IN THE HEADLINES
►Law Offices of Hubert J. Santos: Hubert J. Santos (criminal defense: general practice; criminal defense: white-collar; personal injury litigation – plaintiffs, 1983) continues to represent Michael Skakel during an appeal over his 2002 murder conviction, which involved the death of Skakel’s teenage neighbor, Martha Moxley. Skakel is currently free from prison and has been since 2013 when the Supreme Court ruled that he had been denied a fair trial. The Supreme Court has since narrowly reversed that decision, but Skakel remains free due to his current appeal. The justices are now weighing “The failure of Skakel’s trial lawyer to call an alibi witness who says he saw Skakel miles away from the crime scene at the time Moxley is believed to have been killed,” according to the Hartford Courant.
► Koskoff, Koskoff & Bieder: Antonio Ponvert III (civil rights law, 2011) is representing the brother of a man who suffered repeated abuse by staff at the Whiting Forensic Division of Connecticut Valley Hospital. The lawsuit states that William Shehadi Jr., the 59-year-old man whose family alleges his abuse, received “daily mistreatment, degradation, physical assaults, ridicule, and other forms of brutal and inhumane psychological, emotional, and physical torture.” State police arrested 10 staff members in their investigation of Shehadi Jr.’s case. In total, 37 staff members have been placed on administrative leave, as reported in The Connecticut Mirror.
► Livingston, Adler, Pulda, Meiklejohn & Kelly: Daniel Livingston (labor and employment law; labor law – union; litigation – labor and employment, 1997) cited a 2016 Stanford University study during a meeting between labor leaders and commissioners regarding Connecticut’s tax policy. The study, which favored the union position, showed that millionaires tended not to move out of state when taxes increased, as the wealthy are “embedded in the regions where they achieve success.” Livingston argued for a more progressive tax system, citing the “fairness tax plan” introduced by New York Gov. Andrew Cuomo as an example.
► Lynch, Traub, Keefe & Errante: Charles E. Tiernan III (criminal defense: white collar; criminal defense: general practice; DUI/DWI defense, 2007) is representing the friend of a Guilford teenager who died from an accidental discharge while playing with a gun. Sources told investigators that Ethan Song, 15, and his friend thought the gun was not loaded at the time of Song’s death. Much about the circumstances around the shooting is still unknown, and police have neither confirmed nor denied that the boys could have been playing Russian roulette.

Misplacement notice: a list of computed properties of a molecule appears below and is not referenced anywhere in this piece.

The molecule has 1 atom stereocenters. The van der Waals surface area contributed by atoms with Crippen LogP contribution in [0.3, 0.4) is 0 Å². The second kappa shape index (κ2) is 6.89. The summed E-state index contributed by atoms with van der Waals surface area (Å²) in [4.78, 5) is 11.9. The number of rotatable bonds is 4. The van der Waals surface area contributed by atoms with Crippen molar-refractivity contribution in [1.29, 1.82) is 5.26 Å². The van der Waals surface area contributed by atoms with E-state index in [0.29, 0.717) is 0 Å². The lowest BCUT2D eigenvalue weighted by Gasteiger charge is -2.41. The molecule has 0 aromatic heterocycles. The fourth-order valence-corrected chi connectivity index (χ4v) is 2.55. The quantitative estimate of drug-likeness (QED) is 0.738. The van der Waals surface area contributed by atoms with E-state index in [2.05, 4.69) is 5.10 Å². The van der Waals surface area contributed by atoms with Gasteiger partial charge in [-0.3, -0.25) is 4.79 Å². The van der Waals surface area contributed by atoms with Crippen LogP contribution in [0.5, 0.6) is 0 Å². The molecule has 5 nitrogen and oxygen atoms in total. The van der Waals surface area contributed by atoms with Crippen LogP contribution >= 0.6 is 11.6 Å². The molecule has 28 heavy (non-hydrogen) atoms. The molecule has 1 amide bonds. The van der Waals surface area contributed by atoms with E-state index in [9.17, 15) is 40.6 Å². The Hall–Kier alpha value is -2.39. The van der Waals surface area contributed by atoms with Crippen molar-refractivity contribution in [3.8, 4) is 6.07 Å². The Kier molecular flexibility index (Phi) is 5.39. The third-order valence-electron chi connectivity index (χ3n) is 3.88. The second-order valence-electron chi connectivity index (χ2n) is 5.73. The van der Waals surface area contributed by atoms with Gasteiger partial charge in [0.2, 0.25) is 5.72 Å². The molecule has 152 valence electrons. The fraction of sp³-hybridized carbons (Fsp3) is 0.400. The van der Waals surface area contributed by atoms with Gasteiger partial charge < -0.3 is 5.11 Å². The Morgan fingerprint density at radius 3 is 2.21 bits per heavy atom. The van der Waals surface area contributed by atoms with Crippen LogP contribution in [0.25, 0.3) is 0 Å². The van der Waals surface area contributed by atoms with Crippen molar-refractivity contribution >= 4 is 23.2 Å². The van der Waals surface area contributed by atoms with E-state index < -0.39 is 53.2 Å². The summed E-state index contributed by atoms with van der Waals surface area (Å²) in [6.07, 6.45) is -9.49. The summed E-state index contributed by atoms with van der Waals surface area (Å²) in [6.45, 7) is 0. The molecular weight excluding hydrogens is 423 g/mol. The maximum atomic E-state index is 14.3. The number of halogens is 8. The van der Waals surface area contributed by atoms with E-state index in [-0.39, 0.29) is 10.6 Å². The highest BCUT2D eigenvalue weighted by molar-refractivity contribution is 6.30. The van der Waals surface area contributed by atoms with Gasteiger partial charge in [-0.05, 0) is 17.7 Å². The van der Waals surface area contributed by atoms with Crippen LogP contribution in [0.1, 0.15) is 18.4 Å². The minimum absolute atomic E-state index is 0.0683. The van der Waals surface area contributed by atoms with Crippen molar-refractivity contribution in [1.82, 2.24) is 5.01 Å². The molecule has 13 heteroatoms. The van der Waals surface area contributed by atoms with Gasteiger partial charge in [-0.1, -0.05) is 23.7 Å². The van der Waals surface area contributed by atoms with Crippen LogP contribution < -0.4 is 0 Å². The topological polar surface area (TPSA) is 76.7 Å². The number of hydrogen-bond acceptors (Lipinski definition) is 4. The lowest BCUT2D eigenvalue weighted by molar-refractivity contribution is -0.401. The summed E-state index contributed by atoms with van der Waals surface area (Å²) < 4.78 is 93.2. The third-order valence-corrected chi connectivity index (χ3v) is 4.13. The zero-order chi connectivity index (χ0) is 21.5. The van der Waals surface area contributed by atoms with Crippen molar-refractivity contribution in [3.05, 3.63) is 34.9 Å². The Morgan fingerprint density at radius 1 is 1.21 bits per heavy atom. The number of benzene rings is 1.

► Brown Paindiris & Scott: Richard R. Brown (criminal defense: general practice; criminal defense: white-collar, 1991) is representing James C. Duckett Jr., who is facing five years in prison after his conviction for fraud and money laundering. The charges stemmed from Duckett Jr.’s “failed attempt to rebuild Hartford’s Dillon Stadium and bring professional soccer to the city,” according to the Journal Inquirer.
► McGann, Bartlett & Brown: William C. Brown (workers compensation law – employers, 1995) has been awarded Pomeranz-O’Brien Award by the Worker’s Compensation Section of the Connecticut Bar Association. Brown was recognized for his “exemplary service to the workers’ compensation system and community,” the CBA wrote in a press release.
► Casper & de Toledo takes on sexual harassment case.
Casper & de Toledo: Victoria de Toledo (employment law – individuals; litigation – labor and employment, 1993) is representing Lynn Mason, a nursing home employee, in her case against Christopher von Keyserling, a Republican politician from Connecticut. Mason claims that shortly after Donald Trump’s election to the presidency in 2016, von Keyserling “grabbed her groin soon after, saying that he ‘loves this new world,’ and that he ‘doesn’t have to be politically correct anymore,’” according to WNPR.org.
After reviewing the evidence, Mason and her husband have alleged that a portion of the security footage necessary to corroborate Mason’s timeline of the assault has gone missing. Allen Brown, the director of the Nathaniel Witherell, the nursing home where the assault took place, told WNPR that the security system discontinues recording when it no longer senses motion in the room. De Toledo, also speaking to WNPR, disputed Brown’s justification for the missing time: “We know that people were not just standing there, kind of doing nothing… We know that things were happening.”
Greenwich police, who are under scrutiny because of the lost footage, have claimed themselves to be “impartial fact-finders” in the case.
Von Keyserling has pleaded not guilty to the misdemeanor charge but did admit to an incident with Mason. Von Keyserling says his behavior was a “joke,” and the grope was a “little pinch,” according to court records cited by WNPR.